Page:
What some of the interns haven’t learned yet – is that the really important things – are the extras. Now I’ll be the first to admit that there are many, many other really good photographers out there doing what I do – but one of the reasons that I bring interns along with me to events isn’t necessarily so that I can work less and take fewer photos. It’s because I don’t sit down and ‘teach’ event photography in a class format. You want to learn how to shoot an event – shoot one. You want to learn how another photographer shoots an event? – watch and observe.
My interns are used to doing that when it’s a model session, or a family portrait – when I’m directing clients – but they don’t really do it as much while we’re working events… since we’re a halfway through this internship I should probably let them know that they might want to also observe how Leah and I photograph events too… you know – since they’re already there.
Of course there is a lot to learn. Even since taking on the role of ‘head photographer’ at these events where I bring interns – I’ve had to step it up. Because it’s completely different when you’re running a team of photographers and not just taking care of yourself. Or making sure that you get your obligated shots – making sure that the kitchen gives you some plated food to shoot before it’s all out the door and delivered – and the same thing with the bar staff and their specially made mixed drinks. No matter what your excuse or who’s fault it was – if you ended up not getting those shots, it’s on you. That. Would. Suck.
Still – the basic structure of events for my interns is that I’ll give them general coverage assignments (shoot the table tops, shoot the crowd) – and then they’re free to go and find the extras – the stuff that they find interesting. Sometimes it’s right there, sometimes you have to keep searching or hanging around for 2 hours before that 10 minute window of awesome appears.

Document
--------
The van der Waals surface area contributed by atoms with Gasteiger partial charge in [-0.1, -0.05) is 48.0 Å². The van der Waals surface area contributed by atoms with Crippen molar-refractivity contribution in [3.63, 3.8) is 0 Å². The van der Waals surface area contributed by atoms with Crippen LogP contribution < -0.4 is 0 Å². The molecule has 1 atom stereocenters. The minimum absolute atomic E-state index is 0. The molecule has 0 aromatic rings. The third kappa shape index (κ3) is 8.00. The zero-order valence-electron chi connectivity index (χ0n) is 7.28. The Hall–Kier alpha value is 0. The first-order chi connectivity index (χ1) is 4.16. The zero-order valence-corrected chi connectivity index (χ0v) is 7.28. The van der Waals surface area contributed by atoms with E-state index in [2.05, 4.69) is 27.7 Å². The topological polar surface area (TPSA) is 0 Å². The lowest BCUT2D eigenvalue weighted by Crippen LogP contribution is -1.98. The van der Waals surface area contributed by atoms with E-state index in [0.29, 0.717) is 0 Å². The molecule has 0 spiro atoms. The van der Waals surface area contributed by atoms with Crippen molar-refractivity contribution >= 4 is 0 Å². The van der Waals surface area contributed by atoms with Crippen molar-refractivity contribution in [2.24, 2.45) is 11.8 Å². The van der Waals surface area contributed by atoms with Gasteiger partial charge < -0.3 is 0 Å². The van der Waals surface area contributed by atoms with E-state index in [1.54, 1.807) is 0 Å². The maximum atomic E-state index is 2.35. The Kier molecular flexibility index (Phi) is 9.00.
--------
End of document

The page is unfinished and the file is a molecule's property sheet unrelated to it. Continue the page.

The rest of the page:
But really – what else are you there to do except photograph? You might as well keep working and not just stand around…
This was our little studio at the end of the alleyway. Fortunately I brought along Leah’s parent’s folding table – otherwise this would be on the ground.
Now the reason I like using the plastic bins is that I can easily get a bit of reflection. You would need to insert a plastic sheet into the bottom of those $60 studio tents to get this – or spend some time in Photoshop afterwards. Hey, $7 and it’s done, no extra Photoshop work to mirror the image down into a reflection.
Look. Interns demonstrating the light box.
We didn’t have a food stylist on hand – and this is REAL food, not magic photo session food with all of the food photography tricks.
This is exactly what the attendees ate for dinner.
Patron. Secret. Dining. Club. Photography. Internship. Studio. Product. Food. Photos.